April 3, 2023   3 MIN READ

Missing Piece

Skill Set, Versatility, Scheme Make Jefferson Ideal Fit For Birds D


Last year, and years before, the Eagles prioritized defensive line depth.

After re-signing Fletcher Cox and using a first-round pick on Jordan Davis, the Eagles then added Ndamukong Suh, Linval Joseph, and Robert Quinn at points during the season.

This offseason, the Eagles will again look to add more depth, especially after losing Javon Hargrave to the 49ers on a four-year $84-million deal.

The Eagles last week signed defensive tackle Kentavius Street, but they likely aren’t done fixing this position. The team will likely draft an interior defensive lineman in the 2023 NFL Draft this month.

However, the Eagles should also look at more inexpensive options, even after the Street signing.

Quinton Jefferson, an NFL journeyman who’s been rostered by four different teams in his NFL career, would be an ideal fit.

The 2016 fifth-round pick from Maryland has spent most of his career with the Seattle Seahawks  – three separate stints – but was released on March 14th.

Quinton Jefferson

Veteran free-agent DT Quinton Jefferson has the experience and skill set the Eagles typically covet in defensive linemen.

The 6-foot-4, 290-pound lineman is a versatile player who has played – and probably still can – virtually every alignment on the defensive line. He has ideal size for a typical Eagles defensive lineman.

Along with his versatility and size, Jefferson’s skill set matches the Eagles’ requirements for their core defensive philosophies.

Among all the remaining free-agent interior defensive lineman, Jefferson consistently generated the most pressure in 2022, with a pressure on almost every 14 snaps [13.95]. For comparison, Hargrave pressured the quarterback every 12 snaps (12.26) in 2022.

Jefferson also has a similar missed-tackle percentage to Hargrave, with a 7.4% clip compared to Hargrave’s 6.7%.

Here’s how Jefferson’s efficiency compares to Hargrave’s:

Quinton Jefferson chart

*Lower numbers are better in this chart for every stat. For all statistics except missed tackle %, the numbers represent how many snaps it took for a statistical indicator to occur – for instance, “Snaps / QB Hits” showcases how many snaps it took for each QB hit to occur (Hargrave hit the quarterback once every 134.83 snaps, while Jefferson hit the quarterback once every 85.71 snaps).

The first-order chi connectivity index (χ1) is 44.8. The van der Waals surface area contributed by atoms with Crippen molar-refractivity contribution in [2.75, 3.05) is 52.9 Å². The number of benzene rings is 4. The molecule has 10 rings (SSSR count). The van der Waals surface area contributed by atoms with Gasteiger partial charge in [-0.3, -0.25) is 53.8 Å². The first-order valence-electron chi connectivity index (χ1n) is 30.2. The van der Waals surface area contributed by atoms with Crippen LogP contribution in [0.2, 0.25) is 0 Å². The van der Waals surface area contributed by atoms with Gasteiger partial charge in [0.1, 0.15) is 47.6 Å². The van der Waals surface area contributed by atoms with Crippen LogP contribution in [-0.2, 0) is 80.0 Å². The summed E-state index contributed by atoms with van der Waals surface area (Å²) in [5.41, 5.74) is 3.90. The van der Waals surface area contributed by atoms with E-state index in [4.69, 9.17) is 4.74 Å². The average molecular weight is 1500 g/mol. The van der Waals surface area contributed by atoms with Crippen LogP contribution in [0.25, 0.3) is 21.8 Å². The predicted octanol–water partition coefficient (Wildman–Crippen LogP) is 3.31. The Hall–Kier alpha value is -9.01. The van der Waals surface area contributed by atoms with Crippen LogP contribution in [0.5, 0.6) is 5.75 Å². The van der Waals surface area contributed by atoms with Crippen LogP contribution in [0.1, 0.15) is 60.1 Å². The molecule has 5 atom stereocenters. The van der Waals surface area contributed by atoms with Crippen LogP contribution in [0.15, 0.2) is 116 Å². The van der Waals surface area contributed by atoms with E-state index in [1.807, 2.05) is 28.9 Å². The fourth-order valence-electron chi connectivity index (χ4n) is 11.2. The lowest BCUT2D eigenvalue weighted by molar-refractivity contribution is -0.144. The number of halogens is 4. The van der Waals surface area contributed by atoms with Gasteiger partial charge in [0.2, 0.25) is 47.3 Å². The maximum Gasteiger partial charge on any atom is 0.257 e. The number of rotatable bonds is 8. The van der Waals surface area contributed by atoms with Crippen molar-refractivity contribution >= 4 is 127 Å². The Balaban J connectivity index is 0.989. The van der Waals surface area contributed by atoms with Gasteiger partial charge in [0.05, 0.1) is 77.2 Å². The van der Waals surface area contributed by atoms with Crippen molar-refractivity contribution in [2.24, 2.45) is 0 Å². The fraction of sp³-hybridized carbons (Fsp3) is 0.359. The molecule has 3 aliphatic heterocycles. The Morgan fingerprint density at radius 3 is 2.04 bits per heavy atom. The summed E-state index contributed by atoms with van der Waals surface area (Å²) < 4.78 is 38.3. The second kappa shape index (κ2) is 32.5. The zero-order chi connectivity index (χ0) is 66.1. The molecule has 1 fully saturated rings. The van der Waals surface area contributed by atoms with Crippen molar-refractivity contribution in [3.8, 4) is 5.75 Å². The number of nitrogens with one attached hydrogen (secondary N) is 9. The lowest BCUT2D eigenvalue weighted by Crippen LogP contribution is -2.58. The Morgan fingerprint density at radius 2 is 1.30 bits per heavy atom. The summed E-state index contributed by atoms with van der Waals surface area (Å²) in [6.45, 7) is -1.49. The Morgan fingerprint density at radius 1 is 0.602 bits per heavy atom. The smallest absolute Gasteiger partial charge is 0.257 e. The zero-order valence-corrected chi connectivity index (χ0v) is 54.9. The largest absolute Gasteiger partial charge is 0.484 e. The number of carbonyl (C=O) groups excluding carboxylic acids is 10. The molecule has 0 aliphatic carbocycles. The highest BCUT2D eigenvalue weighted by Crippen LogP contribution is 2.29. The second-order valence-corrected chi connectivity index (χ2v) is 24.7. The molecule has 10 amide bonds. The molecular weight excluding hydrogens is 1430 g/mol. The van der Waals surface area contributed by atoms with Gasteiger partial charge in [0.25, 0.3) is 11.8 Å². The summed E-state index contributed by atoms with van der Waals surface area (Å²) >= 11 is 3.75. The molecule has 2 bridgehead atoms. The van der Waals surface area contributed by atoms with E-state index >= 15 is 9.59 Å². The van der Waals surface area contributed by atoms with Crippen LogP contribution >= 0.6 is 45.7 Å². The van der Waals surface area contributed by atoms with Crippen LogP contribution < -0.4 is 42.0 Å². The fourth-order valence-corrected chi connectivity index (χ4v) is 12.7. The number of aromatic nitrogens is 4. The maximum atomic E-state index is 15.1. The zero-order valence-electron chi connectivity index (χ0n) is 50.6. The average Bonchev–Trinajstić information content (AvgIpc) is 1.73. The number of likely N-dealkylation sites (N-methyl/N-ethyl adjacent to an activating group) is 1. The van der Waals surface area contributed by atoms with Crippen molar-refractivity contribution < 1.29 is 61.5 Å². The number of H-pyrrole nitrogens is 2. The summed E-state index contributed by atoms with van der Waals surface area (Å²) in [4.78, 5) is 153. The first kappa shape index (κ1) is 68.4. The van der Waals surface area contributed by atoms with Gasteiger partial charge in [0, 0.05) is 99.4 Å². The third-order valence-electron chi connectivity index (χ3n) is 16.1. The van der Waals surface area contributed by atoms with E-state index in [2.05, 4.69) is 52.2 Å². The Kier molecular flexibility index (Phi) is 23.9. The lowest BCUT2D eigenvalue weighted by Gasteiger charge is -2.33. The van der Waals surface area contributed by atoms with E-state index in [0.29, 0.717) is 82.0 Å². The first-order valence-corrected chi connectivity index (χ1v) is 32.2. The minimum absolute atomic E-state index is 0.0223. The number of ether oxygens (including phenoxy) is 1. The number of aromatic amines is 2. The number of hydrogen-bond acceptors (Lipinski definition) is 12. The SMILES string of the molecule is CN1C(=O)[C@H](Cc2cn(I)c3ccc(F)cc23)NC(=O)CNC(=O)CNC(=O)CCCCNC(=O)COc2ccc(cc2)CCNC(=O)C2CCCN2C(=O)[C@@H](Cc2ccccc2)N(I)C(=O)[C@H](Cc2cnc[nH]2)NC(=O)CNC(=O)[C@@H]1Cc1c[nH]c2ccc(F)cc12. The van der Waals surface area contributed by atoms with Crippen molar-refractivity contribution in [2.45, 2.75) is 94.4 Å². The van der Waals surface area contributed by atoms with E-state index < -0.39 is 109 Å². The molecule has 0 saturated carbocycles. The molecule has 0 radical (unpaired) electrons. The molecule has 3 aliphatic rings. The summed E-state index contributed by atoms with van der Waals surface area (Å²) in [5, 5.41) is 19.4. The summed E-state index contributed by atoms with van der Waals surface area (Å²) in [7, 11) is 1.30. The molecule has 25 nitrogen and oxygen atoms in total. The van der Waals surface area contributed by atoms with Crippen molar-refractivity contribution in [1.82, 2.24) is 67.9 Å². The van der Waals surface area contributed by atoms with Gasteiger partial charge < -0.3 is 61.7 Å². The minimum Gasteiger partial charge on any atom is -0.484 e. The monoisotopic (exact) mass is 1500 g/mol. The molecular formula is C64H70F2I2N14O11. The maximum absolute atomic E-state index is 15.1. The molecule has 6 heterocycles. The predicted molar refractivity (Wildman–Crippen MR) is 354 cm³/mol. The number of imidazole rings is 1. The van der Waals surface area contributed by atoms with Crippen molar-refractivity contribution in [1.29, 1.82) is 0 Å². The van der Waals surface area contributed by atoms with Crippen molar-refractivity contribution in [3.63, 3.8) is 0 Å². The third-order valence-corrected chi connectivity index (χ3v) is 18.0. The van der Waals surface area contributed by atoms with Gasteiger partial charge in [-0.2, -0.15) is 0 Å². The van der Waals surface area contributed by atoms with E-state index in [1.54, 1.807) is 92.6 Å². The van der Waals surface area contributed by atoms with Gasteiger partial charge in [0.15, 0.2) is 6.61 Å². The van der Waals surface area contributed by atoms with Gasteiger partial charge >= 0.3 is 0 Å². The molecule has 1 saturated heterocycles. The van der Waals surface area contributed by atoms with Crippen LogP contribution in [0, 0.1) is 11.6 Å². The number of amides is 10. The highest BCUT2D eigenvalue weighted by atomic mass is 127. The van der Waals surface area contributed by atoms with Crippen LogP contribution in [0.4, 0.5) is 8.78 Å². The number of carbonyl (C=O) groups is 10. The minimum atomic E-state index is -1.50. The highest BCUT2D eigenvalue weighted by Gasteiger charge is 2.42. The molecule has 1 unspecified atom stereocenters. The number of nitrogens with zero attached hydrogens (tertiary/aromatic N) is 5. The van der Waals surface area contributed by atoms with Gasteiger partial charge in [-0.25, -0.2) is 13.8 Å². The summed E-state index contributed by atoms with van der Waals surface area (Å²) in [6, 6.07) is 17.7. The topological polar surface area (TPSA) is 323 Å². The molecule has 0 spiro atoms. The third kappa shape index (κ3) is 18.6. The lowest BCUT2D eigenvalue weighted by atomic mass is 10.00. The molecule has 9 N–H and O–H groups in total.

It’s important to understand that Jefferson wouldn’t be a direct replacement for Hargrave, who was an elite talent that was essential to the Eagles’ success. But Jefferson could be a solid role player who thrives in new coordinator Sean Desai’s pressure-generating defense.

Jefferson is efficient at creating pressure and wreaking havoc in the backfield. Last year, the Eagles’ defense thrived behind a rotation of players who had similar specialities.

The Eagles’ defense will look different than it did last year, with a new leader at the helm, but Desai values a strong defensive line that can generate significant pressure. Jefferson could be a good scheme fit, especially since he and Desai were with the same team last year as Desai was the Seahawks’ assistant head coach.

In Philly, Jefferson would likely play a rotational 3- or 5-technique, complementing Cox or Davis.

With Seattle, Jefferson played on a two-year, $9.5 million contract, an average annual value (AAV) of almost $5 million. He’d likely come cheaper on the open market, and the Eagles would probably seek to sign him to a one-year deal.

Adding an above-average rotational lineman like Jefferson on a one-year deal after the draft would be a smart move for the Eagles and round out their depth on the defensive line.

– Sam Finkel is a staff writer for InsideTheBirds.com who focuses on analytics.

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